In addition Walt points out, Trump has also embarked on a comprehensive programme of economic warfare against Iran that has sought to force the country to change its foreign policy to suit Washington and perhaps even to topple the regime there, despite Trump’s insistence to the contrary.

If recent US polls are anything to go by the American public are equally wary of Trump’s motives. According to a University of Maryland poll conducted in September last year of a nationally representative sample of respondents, overwhelmingly, the US public does not believe that US interests warrant war with Iran. Even among Republicans, only 34 per cent say that war should be on the table to protect American interests. These figures too were compiled before the latest assassination of Soleimani for which the tactical justification remains questionable.

As for Tehran itself, it has already made clear it will not kowtow to such pressure from the Trump administration, not least given that in many quarters Soleimani was publically revered in Iran.

Which brings us to the other question on everyone’s lips concerning just what the scale and shape of Tehran’s response might be?

Until now, Iran’s response has been robust but calibrated. A sequence of rockets aimed at the US presence in Iraq throughout the autumn was more nuisance than menace, though clearly the attack that killed an American contractor near Kirkuk has shifted that calibration. As one observer noted, Iran has many retaliatory weapons at its disposal “from hackers to Hezbollah.”

Ironically, in great part because of Soleimani’s own efforts in mobilising the intelligence and military assets of the Revolutionary Guards Quds Force of which he was chief, Iran would not be starting from scratch in mustering its response.

“What the Iranians have in front of them is a menu of potential routes they could take. It could be directly or indirectly,” says Naysan Rafati, an Iran analyst at the International Crisis Group (ICG).

In recent years Iranian hackers have erased the computer servers of Saudi Arabia’s state-owned oil company Aramco, breached the networks of dozens of US banks and been accused of trying to meddle in the 2020 presidential election.

Aggressive cyber attacks offer Tehran one potential weapon for striking back globally but this is far from being the only international weapon in its arsenal. In the past when necessary, the Quds Force has been behind the orchestration of attacks against targets ranging from Latin America to Eastern Europe and South Asia.

It’s also been linked to numerous plots in Western countries, including in Belgium, Denmark, France, the US and the UK in recent years. But it’s in the Middle East that any retaliatory efforts will most likely be concentrated.

“In its immediate neighbourhood, Iran could put together a response almost immediately, such as last week’s assault on the US Embassy in Iraq,” says Nick Rasmussen, former director of the US National Counterterrorism Centre.

“In the broader Middle East, it might take Iran more time, but its proxies could still threaten US personnel, business people or tourists, Rasmussen told NBC News.

Iran's strong presence in Lebanon through Hezbollah makes the possibility of retaliation against US targets there a distinct possibility. Hezbollah exercises influence in large swaths of Lebanon, including parts of Beirut, and has the capability to launch attacks against US targets in the country.

Likewise in Yemen, Iran could push Houthi rebels there to launch retaliatory attacks against US allies as well, even though Iran does not directly control that group.

The Houthis maintain a robust arsenal of drones as well as ballistic and cruise missiles, which they have used to carry out attacks in Yemen, Saudi Arabia and surrounding waters such as the Bab el-Mandeb strait. Potential targets include, but are not limited to, airports, critical infrastructure, energy infrastructure, military targets and vessels transiting the Red Sea.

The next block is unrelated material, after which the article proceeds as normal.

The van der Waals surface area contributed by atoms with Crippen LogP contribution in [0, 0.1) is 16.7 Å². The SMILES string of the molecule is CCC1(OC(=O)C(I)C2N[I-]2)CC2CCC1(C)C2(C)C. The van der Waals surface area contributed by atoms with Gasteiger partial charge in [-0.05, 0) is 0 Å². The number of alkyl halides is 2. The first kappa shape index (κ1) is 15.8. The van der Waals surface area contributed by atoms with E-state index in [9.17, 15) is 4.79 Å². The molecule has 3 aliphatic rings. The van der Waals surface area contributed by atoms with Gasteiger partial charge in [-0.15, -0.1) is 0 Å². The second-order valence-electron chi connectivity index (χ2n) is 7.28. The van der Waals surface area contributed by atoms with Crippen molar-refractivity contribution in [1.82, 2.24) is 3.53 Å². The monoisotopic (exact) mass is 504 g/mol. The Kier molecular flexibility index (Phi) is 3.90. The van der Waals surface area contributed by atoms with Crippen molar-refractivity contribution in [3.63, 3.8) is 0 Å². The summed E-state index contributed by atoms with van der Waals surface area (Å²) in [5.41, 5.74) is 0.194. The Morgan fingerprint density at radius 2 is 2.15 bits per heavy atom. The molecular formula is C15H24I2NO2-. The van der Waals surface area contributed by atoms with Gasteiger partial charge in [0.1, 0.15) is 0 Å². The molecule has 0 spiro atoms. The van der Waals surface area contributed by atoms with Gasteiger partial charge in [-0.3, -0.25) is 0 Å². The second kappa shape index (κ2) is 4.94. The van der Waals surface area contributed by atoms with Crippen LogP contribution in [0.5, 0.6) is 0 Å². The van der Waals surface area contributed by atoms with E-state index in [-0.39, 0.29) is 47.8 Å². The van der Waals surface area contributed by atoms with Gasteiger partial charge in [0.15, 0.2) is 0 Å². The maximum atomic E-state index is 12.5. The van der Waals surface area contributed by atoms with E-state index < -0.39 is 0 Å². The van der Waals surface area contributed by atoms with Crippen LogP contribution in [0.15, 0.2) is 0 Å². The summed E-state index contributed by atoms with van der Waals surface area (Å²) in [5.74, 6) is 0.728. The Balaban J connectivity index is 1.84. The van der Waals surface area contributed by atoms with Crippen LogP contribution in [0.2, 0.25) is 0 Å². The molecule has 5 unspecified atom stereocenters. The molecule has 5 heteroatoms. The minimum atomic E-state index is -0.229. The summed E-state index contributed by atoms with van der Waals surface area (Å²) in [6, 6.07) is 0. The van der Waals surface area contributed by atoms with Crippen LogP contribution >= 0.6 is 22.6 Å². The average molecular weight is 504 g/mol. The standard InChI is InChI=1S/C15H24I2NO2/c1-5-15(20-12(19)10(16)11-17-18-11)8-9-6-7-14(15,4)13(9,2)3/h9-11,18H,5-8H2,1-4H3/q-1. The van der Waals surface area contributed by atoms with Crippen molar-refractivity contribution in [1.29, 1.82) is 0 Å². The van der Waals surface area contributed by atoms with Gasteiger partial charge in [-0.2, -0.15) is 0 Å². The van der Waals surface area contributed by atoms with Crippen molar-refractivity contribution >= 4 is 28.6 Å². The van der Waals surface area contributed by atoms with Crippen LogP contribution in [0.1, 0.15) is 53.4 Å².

As the online American geopolitical intelligence platform Stratfor has highlighted, it’s barely four months since the attacks on the Abqaiq and Khurais oil-processing facilities that took half of Saudi Arabia's oil production down. While Houthi rebels claimed responsibility, many analysts pointed to Iran as being behind the strike given its degree of sophistication.

And then of course there is Iraq on whose soil Soleimani was killed. Even before his death the risk was already high that Iranian backed Iraqi militias like the PMU’s would attack US and Western forces assets and potentially, commercial interests. During many visits to Iraq in recent times I’ve seen for myself the growing influence of those PMU’s and the fighters within their ranks like those I met on the road that day a few years ago near Mosul.

While some Iranian-backed militias led by leaders like Abu Mahdi al-Muhandis who was killed with Soleimani on Thursday are not popular among many Iraqis, US moves to stoke a conflict with Iran on Iraqi soil has already injected serious diplomatic tension into Baghdad's relationship with Washington and fuelled nascent efforts in the Iraqi parliament to re-evaluate Iraq's security cooperation with the United States.

All of this does not bode well for the on-going fight against the jihadists of the Islamic State (IS) group which far from being a spent force, show signs of re-galvanising themselves in Iraq. It’s anybody’s guess whether for example the Iraqi security forces will continue to work with the Americans in this vital role. One can only wonder if such crucial factors were taken into full consideration when Trump gave the order for Thursday’s assassination of Soleimani.

As a recent report on Iran’s regional strategy by security think tank The Soufan Centre concluded, Tehran has long developed a “playbook” under the supervision of Soleimani to “build pro-Iranian armed factions into political movements with progressively increasing influence and capabilities.”

For the moment there is great uncertainty over what precisely Iran will do next. But one thing is certain, that “playbook” will now be opened and retaliation is coming. What form it takes could well determine the course of the Middle East for months and years to come. Donald Trump might still rue the day he gave that order to assassinate Qasem Soleimani.